EDITORIAL: Circumstances leave the government with no option but to think out of the box, which is why the prime minister’s “strategic roadmap”, which will give federal secretaries of concerned ministries targets/performance indicators for a wide-range of reforms, is very encouraging. Seven “key areas” have been identified for the first round, and more will obviously be incorporated based on its results.

However, before we get ahead of ourselves just because of the announcement, it’s important to remember that this is not the first time such a thing has been tried. The then PM, Imran Khan, captured the headlines pretty much the same way not long after coming to power, when he would hold marathon cabinet meetings, take detailed briefings from secretaries, and give stiff targets to different ministries. And then, just as now, the PM’s office made sure to mention that the head of the state would himself monitor all the progress.

Nor is there anything surprising about the key areas. Every government makes the same kind of noise about fiscal consolidation, revenue enhancement, SOE (State-Owned Enterprises) reforms, increasing exports, FDI (Foreign Direct Investment), energy sector problems and poverty alleviation.

Yet here we stand, with the resumption of a mere $6 billion IMF (International Monetary Fund) bailout programme being the only thing keeping us from tumbling head first into sure sovereign default. Successive governments refrained from using the D-word for the longest time, out of fear of spooking financial markets and investors no doubt, but now this threat has become so real that no less than the finance minister himself was forced to admit it, even warn of it, in a live press conference very recently.

The PM’s secretary has invited 13 secretaries and the FBR (Federal Board of Revenue) chairman to the PM’s office for a detailed briefing on 27 June 2022. But it’s not clear from initial reports if the PM expects the secretaries to come prepared with detailed targets and plans of action or if that part will come after the initial interaction.

Regardless, for this plan to succeed this time even though it failed every other time it will have to be strictly result-oriented and completely transparent. Since the people are once again being made to pay through their nose for the incompetence of successive governments, it’s only fair that they also get to monitor all the progress.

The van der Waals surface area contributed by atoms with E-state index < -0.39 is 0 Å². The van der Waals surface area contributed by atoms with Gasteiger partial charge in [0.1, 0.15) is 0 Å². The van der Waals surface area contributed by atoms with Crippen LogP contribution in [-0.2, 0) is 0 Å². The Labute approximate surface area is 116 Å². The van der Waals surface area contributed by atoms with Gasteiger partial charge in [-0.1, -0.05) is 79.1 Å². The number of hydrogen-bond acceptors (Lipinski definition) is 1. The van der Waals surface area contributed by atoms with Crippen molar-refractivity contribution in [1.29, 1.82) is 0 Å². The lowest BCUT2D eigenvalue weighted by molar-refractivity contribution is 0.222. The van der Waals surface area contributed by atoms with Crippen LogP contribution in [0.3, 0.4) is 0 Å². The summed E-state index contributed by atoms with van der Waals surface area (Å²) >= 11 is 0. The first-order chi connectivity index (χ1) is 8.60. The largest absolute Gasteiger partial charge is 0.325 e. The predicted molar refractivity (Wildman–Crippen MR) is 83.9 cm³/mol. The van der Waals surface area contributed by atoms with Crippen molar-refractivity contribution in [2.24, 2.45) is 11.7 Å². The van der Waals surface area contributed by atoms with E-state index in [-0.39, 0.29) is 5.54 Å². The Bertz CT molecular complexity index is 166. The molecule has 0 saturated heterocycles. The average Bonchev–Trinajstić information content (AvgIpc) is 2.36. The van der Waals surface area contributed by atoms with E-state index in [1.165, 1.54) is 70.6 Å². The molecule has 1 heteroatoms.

They will, after all, have to decide who to vote for not far down the road. And since most of them have very short memories, a lot of people are already blaming the current setup for all the economic problems, especially high prices. That is why this government will have to go the extra mile to show something for the austerity it has had to enforce otherwise the noose will keep tightening around its neck all the way to the election.

Perhaps the only novelty in PM Shehbaz Sharif’s strategic roadmap is that it forces a number of ministries to work as one under each key area, which will at the very least keep all of them on their toes.

The PM also built something of a reputation for himself for his lightning speed and constant vigilance when he was chief minister of Punjab. If ever he needed those qualities and characteristics, it is now. For, Pakistani heads of state have seldom stared into a darker night. Zulfikar Ali Bhutto’s many dilemmas when he took over after the dismemberment of the country, and Pervez Musharraf’s shock when he got to know that the country barely had a few days’ import cover, come close.

But this time it’s worse. Over the course of the next year alone Pakistan must make close to $40 billion in debt repayment. When we’re falling all over ourselves for a mere trickle from the Fund, how are we going to arrange all that money in such short time? The fuss over fiscal reforms, SOE reforms, energy sector reforms, and FBR reforms has gone on for far too long. Now we’ve come to the end of the road. And if we still can’t sort them out, we will simply fall over the edge.

Whether or not this PM’s special plan can make any difference will become clear soon enough.

Copyright Business Recorder, 2022


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